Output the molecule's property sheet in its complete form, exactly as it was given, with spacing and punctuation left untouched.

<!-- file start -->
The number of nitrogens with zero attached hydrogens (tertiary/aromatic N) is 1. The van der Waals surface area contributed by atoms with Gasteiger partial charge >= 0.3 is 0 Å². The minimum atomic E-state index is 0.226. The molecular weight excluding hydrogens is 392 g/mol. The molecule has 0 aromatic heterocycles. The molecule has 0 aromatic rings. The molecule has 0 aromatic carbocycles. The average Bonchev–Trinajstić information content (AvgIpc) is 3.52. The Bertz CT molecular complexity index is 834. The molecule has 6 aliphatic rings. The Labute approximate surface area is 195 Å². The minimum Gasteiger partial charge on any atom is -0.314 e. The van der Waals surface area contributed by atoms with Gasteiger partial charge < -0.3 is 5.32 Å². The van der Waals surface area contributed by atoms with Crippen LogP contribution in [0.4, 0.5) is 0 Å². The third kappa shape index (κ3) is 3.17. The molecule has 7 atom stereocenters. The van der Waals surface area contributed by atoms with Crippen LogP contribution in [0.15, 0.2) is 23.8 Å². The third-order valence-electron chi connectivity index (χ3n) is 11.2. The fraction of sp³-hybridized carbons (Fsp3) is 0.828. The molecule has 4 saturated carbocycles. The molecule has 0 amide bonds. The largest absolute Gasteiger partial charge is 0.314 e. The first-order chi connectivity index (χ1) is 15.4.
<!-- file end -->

The number of nitrogens with zero attached hydrogens (tertiary/aromatic N) is 1. The van der Waals surface area contributed by atoms with Gasteiger partial charge >= 0.3 is 0 Å². The minimum atomic E-state index is 0.226. The molecular weight excluding hydrogens is 392 g/mol. The molecule has 0 aromatic heterocycles. The molecule has 0 aromatic rings. The molecule has 0 aromatic carbocycles. The average Bonchev–Trinajstić information content (AvgIpc) is 3.52. The Bertz CT molecular complexity index is 834. The molecule has 6 aliphatic rings. The Labute approximate surface area is 195 Å². The minimum Gasteiger partial charge on any atom is -0.314 e. The van der Waals surface area contributed by atoms with Gasteiger partial charge < -0.3 is 5.32 Å². The van der Waals surface area contributed by atoms with Crippen LogP contribution in [0.4, 0.5) is 0 Å². The third kappa shape index (κ3) is 3.17. The molecule has 7 atom stereocenters. The van der Waals surface area contributed by atoms with Crippen LogP contribution in [0.15, 0.2) is 23.8 Å². The third-order valence-electron chi connectivity index (χ3n) is 11.2. The fraction of sp³-hybridized carbons (Fsp3) is 0.828. The molecule has 4 saturated carbocycles. The molecule has 0 amide bonds. The largest absolute Gasteiger partial charge is 0.314 e. The first-order chi connectivity index (χ1) is 15.4.